When asked about metal in Afghanistan, sole member Black Emperor Jogezai explains that there "are just a few individuals, including myself, who got into extreme metal since an early age."

Metal is not popular in Afghanistan, as "the general public tends to like local music or lighter genres, and there is a lack of awareness and interest in such extreme sounds, so it remains obscure like it was supposed to be."

"In Baluchistan, a few settler punjapees claim listening to some black metal without knowing what it is; that's because they have picked it up from here and there, television and Internet chatrooms, so they think it's the 'in' thing and a trend to impress others. I personally would like to inflict massacre upon such pestly human filths."

There is undoubtedly much truth in these words, but the same sentiments are often expressed by black metal bands in countries such as Finland or Germany, which hardly suffer from a lack of black metal. This isn't a wholly satisfactory explanation as to why there is only one metal band in a population of 22 million.

To my surprise, Black Emperor has not experienced much trouble from the authorities. However, he has difficulty distributing his material: "I cannot send CDs from here. The American Pakistani secret intelligence agencies have banned this service to the people, so no audio / video data can be sent through mail from Afghan / Baluchistan other than previewed and checked wedding videos. They claim that mail can be used for terrorism -- like come on, how retarded is that?"

Related review: Taarma - _Remnants of a Tormenting Black Shadow_


The author could only discover three bands from this tiny state who had released anything: Gravedom (who released a demo in 2005), Motor Militia (the first extreme Bahraini band) and Smouldering in Forgotten (whose debut full-length is due to be released in June 2007 by Old Cemetery Records). The scene doesn't appear to be too big, and Smouldering in Forgotten agree.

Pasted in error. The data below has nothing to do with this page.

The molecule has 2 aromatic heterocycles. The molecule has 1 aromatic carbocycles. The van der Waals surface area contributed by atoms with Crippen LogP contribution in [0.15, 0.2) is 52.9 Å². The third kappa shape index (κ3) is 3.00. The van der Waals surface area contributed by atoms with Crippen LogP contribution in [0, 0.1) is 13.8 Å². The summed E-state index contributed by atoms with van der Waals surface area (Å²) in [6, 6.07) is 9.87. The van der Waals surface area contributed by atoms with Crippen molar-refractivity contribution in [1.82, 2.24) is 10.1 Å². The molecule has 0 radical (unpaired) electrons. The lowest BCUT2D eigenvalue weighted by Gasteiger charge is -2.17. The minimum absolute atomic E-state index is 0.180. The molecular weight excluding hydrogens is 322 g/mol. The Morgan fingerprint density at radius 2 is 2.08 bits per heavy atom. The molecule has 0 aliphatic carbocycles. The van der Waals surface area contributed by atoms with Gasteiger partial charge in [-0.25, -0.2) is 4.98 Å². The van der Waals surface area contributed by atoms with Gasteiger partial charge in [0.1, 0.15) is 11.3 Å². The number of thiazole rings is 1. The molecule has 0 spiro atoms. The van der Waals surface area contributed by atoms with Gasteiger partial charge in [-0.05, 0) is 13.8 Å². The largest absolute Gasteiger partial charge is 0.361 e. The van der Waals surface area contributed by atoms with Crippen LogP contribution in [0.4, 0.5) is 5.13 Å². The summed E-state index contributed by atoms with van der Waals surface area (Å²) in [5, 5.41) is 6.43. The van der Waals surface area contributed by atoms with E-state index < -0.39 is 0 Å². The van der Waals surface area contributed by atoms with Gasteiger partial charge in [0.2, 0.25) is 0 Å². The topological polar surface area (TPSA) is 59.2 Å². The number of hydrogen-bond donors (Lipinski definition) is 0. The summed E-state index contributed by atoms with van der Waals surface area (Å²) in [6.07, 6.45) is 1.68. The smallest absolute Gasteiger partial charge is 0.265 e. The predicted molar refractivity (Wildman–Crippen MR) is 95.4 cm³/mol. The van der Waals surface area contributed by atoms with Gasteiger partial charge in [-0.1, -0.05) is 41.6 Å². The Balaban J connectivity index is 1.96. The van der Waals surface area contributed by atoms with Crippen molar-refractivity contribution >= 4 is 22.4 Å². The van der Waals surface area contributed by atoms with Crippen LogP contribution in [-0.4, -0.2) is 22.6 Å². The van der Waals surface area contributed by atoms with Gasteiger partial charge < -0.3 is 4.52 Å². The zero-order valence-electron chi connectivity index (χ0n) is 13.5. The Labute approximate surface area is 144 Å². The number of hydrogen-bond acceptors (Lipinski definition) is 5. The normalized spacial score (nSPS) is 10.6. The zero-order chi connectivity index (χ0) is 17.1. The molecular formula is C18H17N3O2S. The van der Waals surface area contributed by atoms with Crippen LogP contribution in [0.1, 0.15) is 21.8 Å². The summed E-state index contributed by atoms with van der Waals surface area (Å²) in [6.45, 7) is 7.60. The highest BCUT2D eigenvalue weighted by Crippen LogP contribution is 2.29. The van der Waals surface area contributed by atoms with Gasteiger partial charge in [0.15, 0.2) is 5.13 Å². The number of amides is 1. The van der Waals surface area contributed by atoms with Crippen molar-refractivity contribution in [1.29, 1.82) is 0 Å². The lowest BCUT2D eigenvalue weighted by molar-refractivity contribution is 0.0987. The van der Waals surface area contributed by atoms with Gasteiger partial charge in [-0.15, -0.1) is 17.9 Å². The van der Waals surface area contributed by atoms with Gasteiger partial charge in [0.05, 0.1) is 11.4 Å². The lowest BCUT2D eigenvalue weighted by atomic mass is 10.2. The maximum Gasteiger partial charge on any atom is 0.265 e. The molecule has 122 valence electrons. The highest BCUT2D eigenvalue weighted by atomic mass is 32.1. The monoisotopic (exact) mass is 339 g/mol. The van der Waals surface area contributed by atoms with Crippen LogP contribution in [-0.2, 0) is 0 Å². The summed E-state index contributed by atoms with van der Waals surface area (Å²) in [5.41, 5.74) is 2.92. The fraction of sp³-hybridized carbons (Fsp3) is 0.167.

"There are only a handful of bands here that actually try to come up with original music, and most of them don't really last that long. Having said that, there are tons of cover bands here that only consider music as a trend and generally follow the mainstream. The biggest problem is that many local bands either don't have the dedication or the resources to produce their own music."

In Bahrain, metal faces other problems that the average European band doesn't have to deal with: "MP Mohammed Khalid, hailed as a religious leader by some, publicly accused kids at a local metal gig of being "Satan worshippers" that "drink the blood of cats" and "kidnap little children and eat them". This in turn started a media frenzy that rambled on for weeks about those noisy little devil worshippers running amok on our little island. One newspaper even published this topic on its front page and had a photograph of what a Satanist supposedly looks like -- it was a photo of Gene Simmons from Kiss, holding his bass high with his face painted and tongue sticking out. If that isn't ignorance, I don't know what is!"

They are quick to point out that anti-metal tendencies come from "individual fools pretending to be wise and religious while trying to gain the favour of the public so they can get elected into parliament."

"Take this guy, Mohammed Khalid, as an example. He worked so hard to show the public that their children were in danger of spiritual corruption, and that he could be their hero that can fight the good fight in the name of spiritual purity... if they gave him the power to do so. They did. Donkeys, all of them!"

To be continued...

(article submitted 15/4/2007)